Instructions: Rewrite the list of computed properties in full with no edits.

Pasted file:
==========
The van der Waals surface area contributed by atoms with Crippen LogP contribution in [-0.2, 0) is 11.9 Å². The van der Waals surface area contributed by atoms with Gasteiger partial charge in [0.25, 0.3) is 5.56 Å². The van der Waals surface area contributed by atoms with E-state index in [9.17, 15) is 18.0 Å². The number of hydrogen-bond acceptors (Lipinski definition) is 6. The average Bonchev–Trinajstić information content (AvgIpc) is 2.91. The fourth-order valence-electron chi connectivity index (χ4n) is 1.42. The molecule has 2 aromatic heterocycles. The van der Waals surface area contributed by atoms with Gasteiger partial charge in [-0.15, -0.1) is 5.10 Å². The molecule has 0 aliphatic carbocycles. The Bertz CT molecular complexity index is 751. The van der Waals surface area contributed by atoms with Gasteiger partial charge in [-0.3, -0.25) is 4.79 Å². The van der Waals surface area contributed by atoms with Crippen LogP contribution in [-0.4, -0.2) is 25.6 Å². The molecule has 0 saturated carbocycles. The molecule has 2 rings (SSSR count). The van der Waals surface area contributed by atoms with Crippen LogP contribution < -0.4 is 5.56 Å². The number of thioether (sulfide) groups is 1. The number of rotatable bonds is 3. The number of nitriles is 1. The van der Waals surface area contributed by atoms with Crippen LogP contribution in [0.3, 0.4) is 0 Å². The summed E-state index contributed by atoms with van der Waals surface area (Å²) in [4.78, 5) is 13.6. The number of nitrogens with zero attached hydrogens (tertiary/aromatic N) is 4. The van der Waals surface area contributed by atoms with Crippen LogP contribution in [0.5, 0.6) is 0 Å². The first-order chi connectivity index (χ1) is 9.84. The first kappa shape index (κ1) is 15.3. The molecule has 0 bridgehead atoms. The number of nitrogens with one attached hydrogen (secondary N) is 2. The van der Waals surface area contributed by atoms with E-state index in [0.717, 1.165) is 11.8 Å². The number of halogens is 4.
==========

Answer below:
The van der Waals surface area contributed by atoms with Crippen LogP contribution in [-0.2, 0) is 11.9 Å². The van der Waals surface area contributed by atoms with Gasteiger partial charge in [0.25, 0.3) is 5.56 Å². The van der Waals surface area contributed by atoms with E-state index in [9.17, 15) is 18.0 Å². The number of hydrogen-bond acceptors (Lipinski definition) is 6. The average Bonchev–Trinajstić information content (AvgIpc) is 2.91. The fourth-order valence-electron chi connectivity index (χ4n) is 1.42. The molecule has 2 aromatic heterocycles. The van der Waals surface area contributed by atoms with Gasteiger partial charge in [-0.15, -0.1) is 5.10 Å². The molecule has 0 aliphatic carbocycles. The Bertz CT molecular complexity index is 751. The van der Waals surface area contributed by atoms with Gasteiger partial charge in [-0.3, -0.25) is 4.79 Å². The van der Waals surface area contributed by atoms with Crippen LogP contribution in [-0.4, -0.2) is 25.6 Å². The molecule has 0 saturated carbocycles. The molecule has 2 rings (SSSR count). The van der Waals surface area contributed by atoms with Crippen LogP contribution < -0.4 is 5.56 Å². The number of thioether (sulfide) groups is 1. The number of rotatable bonds is 3. The number of nitriles is 1. The van der Waals surface area contributed by atoms with Crippen LogP contribution in [0.3, 0.4) is 0 Å². The summed E-state index contributed by atoms with van der Waals surface area (Å²) in [4.78, 5) is 13.6. The number of nitrogens with zero attached hydrogens (tertiary/aromatic N) is 4. The van der Waals surface area contributed by atoms with Crippen LogP contribution in [0.5, 0.6) is 0 Å². The first-order chi connectivity index (χ1) is 9.84. The first kappa shape index (κ1) is 15.3. The molecule has 0 bridgehead atoms. The number of nitrogens with one attached hydrogen (secondary N) is 2. The van der Waals surface area contributed by atoms with E-state index in [0.717, 1.165) is 11.8 Å². The number of halogens is 4.